Category: short baby names

Two-Letter Baby Names: Bo,Ty and Vi

short baby names

By Abby Sandel

They’re the littlest of the mini names – just two letters. If you’re a minimalist mom in a tiny house, keeping it brief might appeal. Or maybe you’re looking for a compact middle to balance a longer first name, last name, or both.

Whatever your reasons, a handful of two-letter names do seem to stand on their own. These aren’t the Als and Eds of a previous generation. Those were almost always short for Albert, Alfred, Edward, and similar traditional choices. Instead, these mini names combine modern style with a fresh, simple sound.

If two-letter names seem too brief, consider this: Mia and Ava regularly rank in the girls’ Top Ten. Factor in more popular three-letter names like Max, Leo, Zoe, and Kai, and it’s easy to see that mini names wear just fine. If three letters work well, a two-letter name can be every bit as great a choice.

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Mini names are having a moment. Mia and Ava rank in the US girls’ Top Ten, and names like Max and Leo, Ian and Eli, are all popular for boys. It’s a minimalist approach to naming children, and a stylish one, too. So which little names are the next big thing? Here are the rising stars of this category, in three letters or less.

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By Abby Sandel

Looking at this week’s baby names in the news, you might think that parents are all about short names. We’ve heard high profile birth announcements for Edie and Della, Iyla and Poppy – no formal names required.

But it’s not that simple. Sure, Ava and Mia are in the current girls’ US Top 10. But so are Olivia and Isabella. Cheerful nickname Liam is the Number 2 name for boys, but classic William isn’t far behind.

For nearly every short name that’s trending upwards, there’s a longer possibility that’s also on the rise.

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Baby Name Trends: Sleek, simple, cool names

cool baby names

By Pamela Redmond Satran

People often ask us how we come up with our baby name trend predictions.

The short answer: It’s a mix of science and inspiration, with a dash of magic.

One of our major predictions for baby names 2015, for instance, was a trend toward short, simple names.  The basis for this prediction was scientific: These names are now stylish and popular throughout Europe, and the names themselves are both fresh and easily translated to the American culture.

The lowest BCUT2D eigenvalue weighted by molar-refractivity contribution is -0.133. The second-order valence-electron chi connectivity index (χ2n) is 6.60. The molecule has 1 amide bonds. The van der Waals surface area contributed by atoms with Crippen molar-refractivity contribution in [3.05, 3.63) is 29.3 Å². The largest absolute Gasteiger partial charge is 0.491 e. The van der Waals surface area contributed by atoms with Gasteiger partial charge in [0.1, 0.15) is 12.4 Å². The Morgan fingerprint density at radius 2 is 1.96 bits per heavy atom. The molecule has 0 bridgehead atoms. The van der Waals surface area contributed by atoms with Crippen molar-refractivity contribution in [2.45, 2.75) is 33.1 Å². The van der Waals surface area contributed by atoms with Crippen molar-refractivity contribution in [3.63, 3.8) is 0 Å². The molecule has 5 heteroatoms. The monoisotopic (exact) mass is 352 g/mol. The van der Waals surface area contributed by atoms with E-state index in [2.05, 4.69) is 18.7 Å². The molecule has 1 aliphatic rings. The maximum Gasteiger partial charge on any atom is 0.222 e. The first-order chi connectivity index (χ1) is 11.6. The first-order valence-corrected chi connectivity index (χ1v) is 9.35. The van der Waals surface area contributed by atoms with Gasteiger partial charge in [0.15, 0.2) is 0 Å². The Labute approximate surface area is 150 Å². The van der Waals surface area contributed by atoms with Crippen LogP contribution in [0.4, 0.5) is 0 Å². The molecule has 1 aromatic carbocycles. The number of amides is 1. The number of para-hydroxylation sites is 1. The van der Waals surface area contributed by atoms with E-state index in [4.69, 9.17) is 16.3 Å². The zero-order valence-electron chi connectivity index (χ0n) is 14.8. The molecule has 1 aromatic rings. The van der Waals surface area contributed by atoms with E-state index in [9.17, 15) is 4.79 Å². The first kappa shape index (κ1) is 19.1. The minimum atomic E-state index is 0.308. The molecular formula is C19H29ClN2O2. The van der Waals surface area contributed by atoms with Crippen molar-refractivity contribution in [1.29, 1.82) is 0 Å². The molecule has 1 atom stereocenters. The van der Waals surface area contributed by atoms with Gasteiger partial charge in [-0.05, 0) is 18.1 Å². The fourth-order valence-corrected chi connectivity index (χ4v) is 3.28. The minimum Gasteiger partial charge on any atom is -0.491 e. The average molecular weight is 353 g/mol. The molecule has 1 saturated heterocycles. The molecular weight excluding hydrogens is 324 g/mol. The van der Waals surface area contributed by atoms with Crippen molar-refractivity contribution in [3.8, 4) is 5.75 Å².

But now suddenly we see that trend for sleek, cool names really taking off, and here’s where the magic comes in.  First, early this morning, we noticed extremely positive comments on the Nameberry pages for both Jude and Lux, perfect examples of this kind of short, modern, stylish name.

And then, just as we were beginning to compile a list of similar names we saw as fitting the same attractive mold, we opened the New York Times magazine to read about a hot new clothing company called Kit and Ace, named for two prototypical millennials who personify the cutting-edge brand.

In the baby name trend predicting world, three influences like this from three different sources — international statistics, grass-roots comments, and the fashion world — add up to a bona fide trend.

And then a fourth item drove the idea home: Abby Sandel’s Monday column right here on Nameberry, discussing all the new celebrity baby names that fit the short, simple trend.

Here, our picks for baby names that embody this major trend toward sleek, simple, cool names.  Most of these move beyond traditional choices such as Bill and Anne but stop short of being word names or nature names such as Wren or Snow (though there are selections here that veer toward both the traditional and the nature categories).  But the best of them, to our mind, live somewhere in the middle.

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By Abby Sandel, Appellation Mountain

Do you prefer Olivia, or the spare Liv? Nathaniel, or just Nate?

If you’re drawn to Liv and Nate, you’re not alone.

Short names have come and gone over the years. Classics like John and Grace can be found throughout the centuries. Once-novel choices like Dawn and Jill, Todd and Scott, are now mom and dad names.

Today there’s a whole new crop of single syllable baby names, from surnames like Sloane and Grey to nature names like Skye and innovations like Jax and Jace.

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